We are met and taken to our hotel, thanks to the tour we booked. Booking the tour rather than doing it independently, would turn out to have been the best choice, but not for the tour or the ease and security. No, it would be the best investment for the medical insurance provided therewith. The hotel is comfortable but simple. Having hot water, air conditioning and Internet don’t necessarily mean they have it while you are there. They can break, or in the case of our hotel Internet, the telephone provider’s tower can collapse. Still, it is a haven that we will need, prior to and after our grueling hike into the Andes. We start our stay in Cusco with an easy walk through town to the old quarters and main plaza. It is alight, a golden mirage for weary travelers. In front of the Cathedral a crowd is gathered around laughing couples dancing and large wooden windmill contraptions with firecrackers strapped to their frames. Over the next hour, one by one the wooden sculptures are lit and everyone voices their awe and approval as the fireworks crackle and whiz and light up the sky. We stay, enjoying the Criolla music being played by musicians with horns, trumpets and the typical Peruvian cajon, or box drum. We choose a little restaurant up a side street and for some incredible reason that can only be explained by my starving brain cells, I choose to eat a local delicacy, trout.

Two hours later I begin the ordeal that will keep me up all night and wreak havoc on my body. This is to be expected when traveling. It happens to the hardiest of us. The altitude may have just complicated things further. I end up sick in bed all day. This wouldn’t be so bad if it weren’t for the fact that we are starting the Inca trail the next day, one of the toughest hikes out there and definitely my hardest ever. I HAD to get better fast. This is where our tour insurance came in handy. It included free home visits by doctor and any medication. A doctor came to see me in our hotel room, then took me in ambulance to the hospital to get tests. It was the bumpiest ride ever over the cobblestone streets and my feverish head and aching body screamed in agony.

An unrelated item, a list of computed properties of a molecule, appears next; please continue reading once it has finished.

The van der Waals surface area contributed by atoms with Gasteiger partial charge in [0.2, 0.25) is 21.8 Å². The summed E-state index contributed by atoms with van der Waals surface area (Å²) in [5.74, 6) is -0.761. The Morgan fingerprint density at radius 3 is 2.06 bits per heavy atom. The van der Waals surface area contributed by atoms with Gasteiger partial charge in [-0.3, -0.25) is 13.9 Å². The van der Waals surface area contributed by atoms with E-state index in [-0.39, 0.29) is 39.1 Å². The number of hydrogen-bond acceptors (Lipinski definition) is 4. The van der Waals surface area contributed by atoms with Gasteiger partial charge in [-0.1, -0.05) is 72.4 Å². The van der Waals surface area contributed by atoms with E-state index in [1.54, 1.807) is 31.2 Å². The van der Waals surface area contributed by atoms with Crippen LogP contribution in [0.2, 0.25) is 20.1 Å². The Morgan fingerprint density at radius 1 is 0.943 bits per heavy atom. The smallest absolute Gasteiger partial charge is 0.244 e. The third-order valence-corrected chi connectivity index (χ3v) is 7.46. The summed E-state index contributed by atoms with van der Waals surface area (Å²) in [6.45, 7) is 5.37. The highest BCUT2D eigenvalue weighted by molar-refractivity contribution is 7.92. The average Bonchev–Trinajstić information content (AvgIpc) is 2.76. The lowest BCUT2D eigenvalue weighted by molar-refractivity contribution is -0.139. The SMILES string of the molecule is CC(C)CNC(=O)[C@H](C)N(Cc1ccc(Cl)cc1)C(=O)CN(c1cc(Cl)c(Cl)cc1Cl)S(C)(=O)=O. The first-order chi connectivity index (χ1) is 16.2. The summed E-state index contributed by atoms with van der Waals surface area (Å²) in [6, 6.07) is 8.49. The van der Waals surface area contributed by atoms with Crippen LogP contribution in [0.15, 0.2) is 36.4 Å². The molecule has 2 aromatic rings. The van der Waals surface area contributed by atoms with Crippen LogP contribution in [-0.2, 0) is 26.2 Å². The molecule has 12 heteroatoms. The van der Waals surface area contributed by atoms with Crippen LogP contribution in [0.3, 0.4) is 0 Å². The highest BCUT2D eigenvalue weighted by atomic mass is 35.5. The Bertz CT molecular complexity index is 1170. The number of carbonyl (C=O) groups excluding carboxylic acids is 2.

In the clinic, there was a huge painting of a nude woman with a very sinister background, near a modern rendition of Jesus, next to a shrine and icon of Christ. No one wore white except the doctors. There was no soap or towels in the bathroom, which, considering what patients are asked to do there, seemed unhygienic. They offered me coca tea in a plastic drinking cup. My legs were so weak, I had to lie down, so they put me in the observation room and let me sleep an hour. When my results were in and the diagnosis made, I ran circles trying to get a copy to take with me. The pharmacy and reception shuttled me back and forth. Finally after several phone calls and a plea to a doctor, my physician came back to make a manual copy for me. The ambulance driver Carlos was also the receptionist along with other tasks he did. He seemed to be the busiest man in the building. I waited, force-feeding myself bright cookies I bought for ten cents and watching “El Chavo del Ocho”, my favorite television show as a kid. When I finally lay down across the plastic chairs in the reception for lack of strength, Carlos found a free moment to shuttle me back. I didn’t see how I could hike the Andes for four days in this condition.

Back at the hotel, I found Lars sitting with our tour guide. Against my will I sat with them while we got briefed regarding the Inca Trail. They convinced me to go and reassured me they would make me a special menu. Miraculously, just hearing about what lay ahead got me excited! I was feeling better so we went to buy supplies, then stopped at a quaint restaurant next door and ordered French fries, a staple in Peru. I could hardly eat and went straight to bed to stave off another fever and recover. I had eight hours to be ready for the big hike ahead.